This root vegetable, Brassica campestris rapa (syn. B. rapa), has been grown in Britain since the sixteenth century. The roots are global or flattish round. A well-drained sandy loam is suitable for both types—summer and winter. But if the soil is light and sandy, it dries out rapidly and turnip flea beetles flourish. A heavy soil is unsuitable for summer turnips but is usually suitable for the winter type. Both very light and heavy soils are improved by regular winter dressings of manure, etc. A site that was manured for a previous crop should be chosen. If liming was not carried out during the previous winter, ground chalk should be dusted on to the surface at the rate of 110g (4oz) to the sq m (sq yd) before seed sowing.
The first sowing, out of doors or under cloches, may be made from mid-March to mid-April with a second successional sowing in May. Sow seed thinly 1cm (0.5in) deep in rows 30cm (1ft) apart. Dust seedlings with derris to control flea beetles and hoe to keep down weeds. Thin the seedlings to 10cm (4in) or so apart and water in dry spells. Quick growth with no checks at all is essential for succulent summer turnips. Start pulling for use when the turnips are sufficiently large. If left to age they become coarse and fibrous. Sow seed of winter turnips similarly, in late July or early August. Water seed drills if the soil is dry and sow after the water has drained away. Dust the seedlings with derris and thin to 23cm (9in) apart. Winter turnips are often left in the ground and pulled when wanted. In colder parts the roots are best lifted in the autumn when the outer leaves are yellowing. Cut back the foliage to about 1cm (0.5in) from the crown and shorten long tap roots by 10cm (4in) before storing the roots in moist sand or ashes.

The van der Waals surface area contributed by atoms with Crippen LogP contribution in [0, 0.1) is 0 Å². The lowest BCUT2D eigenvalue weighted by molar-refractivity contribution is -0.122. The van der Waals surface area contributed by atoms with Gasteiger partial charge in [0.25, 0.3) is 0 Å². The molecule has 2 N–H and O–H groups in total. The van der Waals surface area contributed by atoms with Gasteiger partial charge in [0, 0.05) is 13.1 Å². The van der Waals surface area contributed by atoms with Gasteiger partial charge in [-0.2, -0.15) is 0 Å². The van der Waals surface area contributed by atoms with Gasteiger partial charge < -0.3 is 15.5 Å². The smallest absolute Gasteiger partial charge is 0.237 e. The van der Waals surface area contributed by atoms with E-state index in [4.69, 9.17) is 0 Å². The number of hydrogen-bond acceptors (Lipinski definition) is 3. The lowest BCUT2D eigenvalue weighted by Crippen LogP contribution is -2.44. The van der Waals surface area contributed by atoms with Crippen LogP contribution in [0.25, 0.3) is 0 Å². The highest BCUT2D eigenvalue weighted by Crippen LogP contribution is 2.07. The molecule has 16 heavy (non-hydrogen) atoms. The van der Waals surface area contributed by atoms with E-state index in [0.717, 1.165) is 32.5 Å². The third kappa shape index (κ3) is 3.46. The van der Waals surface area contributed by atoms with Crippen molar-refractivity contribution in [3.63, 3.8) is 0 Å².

For a supply of turnip tops for ‘greens’ in spring sow seed of a suitable variety in August quite thickly in 1cm (0.5in) deep drills spaced at 46cm (18in) apart. In colder areas the plants benefit from cloche protection during the winter.
When picking leaves for use take but one or two from each plant.
Turnip varieties Summer ‘Early Snowball’, ‘Early White Milan’, ‘Red Top Milan” ‘Golden Ball’ ; winter ‘Manchester Market’ ; for turnip tops ‘Hardy Green Round’, ‘Green Globe’.